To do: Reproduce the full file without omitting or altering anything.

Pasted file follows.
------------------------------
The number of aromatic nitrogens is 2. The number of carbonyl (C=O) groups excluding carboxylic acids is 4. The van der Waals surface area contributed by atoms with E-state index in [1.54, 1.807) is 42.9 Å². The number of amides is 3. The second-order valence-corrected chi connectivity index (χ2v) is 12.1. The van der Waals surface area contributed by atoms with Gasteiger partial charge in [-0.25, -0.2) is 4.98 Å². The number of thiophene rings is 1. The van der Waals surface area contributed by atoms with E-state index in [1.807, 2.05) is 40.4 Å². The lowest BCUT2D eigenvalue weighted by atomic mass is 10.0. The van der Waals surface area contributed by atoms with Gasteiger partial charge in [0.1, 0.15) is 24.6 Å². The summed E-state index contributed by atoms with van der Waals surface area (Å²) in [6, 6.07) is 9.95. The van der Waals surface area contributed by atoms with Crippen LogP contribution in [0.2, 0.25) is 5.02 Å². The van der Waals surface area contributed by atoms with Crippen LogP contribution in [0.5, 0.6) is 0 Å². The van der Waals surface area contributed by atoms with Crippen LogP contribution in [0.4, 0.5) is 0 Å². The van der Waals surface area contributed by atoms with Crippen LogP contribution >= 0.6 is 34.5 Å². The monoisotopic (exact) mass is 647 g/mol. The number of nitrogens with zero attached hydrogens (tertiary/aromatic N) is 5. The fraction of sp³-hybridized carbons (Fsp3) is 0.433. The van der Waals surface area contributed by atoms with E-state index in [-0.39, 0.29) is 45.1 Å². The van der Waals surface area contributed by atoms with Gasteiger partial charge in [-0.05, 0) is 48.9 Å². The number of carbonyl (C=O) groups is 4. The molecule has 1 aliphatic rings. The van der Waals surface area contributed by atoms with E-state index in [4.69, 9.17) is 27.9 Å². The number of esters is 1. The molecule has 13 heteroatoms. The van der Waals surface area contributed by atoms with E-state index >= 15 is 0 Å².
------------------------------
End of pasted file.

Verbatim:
The number of aromatic nitrogens is 2. The number of carbonyl (C=O) groups excluding carboxylic acids is 4. The van der Waals surface area contributed by atoms with E-state index in [1.54, 1.807) is 42.9 Å². The number of amides is 3. The second-order valence-corrected chi connectivity index (χ2v) is 12.1. The van der Waals surface area contributed by atoms with Gasteiger partial charge in [-0.25, -0.2) is 4.98 Å². The number of thiophene rings is 1. The van der Waals surface area contributed by atoms with E-state index in [1.807, 2.05) is 40.4 Å². The lowest BCUT2D eigenvalue weighted by atomic mass is 10.0. The van der Waals surface area contributed by atoms with Gasteiger partial charge in [0.1, 0.15) is 24.6 Å². The summed E-state index contributed by atoms with van der Waals surface area (Å²) in [6, 6.07) is 9.95. The van der Waals surface area contributed by atoms with Crippen LogP contribution in [0.2, 0.25) is 5.02 Å². The van der Waals surface area contributed by atoms with Crippen LogP contribution in [0.5, 0.6) is 0 Å². The van der Waals surface area contributed by atoms with Crippen LogP contribution in [0.4, 0.5) is 0 Å². The van der Waals surface area contributed by atoms with Crippen LogP contribution >= 0.6 is 34.5 Å². The monoisotopic (exact) mass is 647 g/mol. The number of nitrogens with zero attached hydrogens (tertiary/aromatic N) is 5. The fraction of sp³-hybridized carbons (Fsp3) is 0.433. The van der Waals surface area contributed by atoms with E-state index in [-0.39, 0.29) is 45.1 Å². The van der Waals surface area contributed by atoms with Gasteiger partial charge in [-0.05, 0) is 48.9 Å². The number of carbonyl (C=O) groups is 4. The molecule has 1 aliphatic rings. The van der Waals surface area contributed by atoms with E-state index in [4.69, 9.17) is 27.9 Å². The number of esters is 1. The molecule has 13 heteroatoms. The van der Waals surface area contributed by atoms with E-state index >= 15 is 0 Å².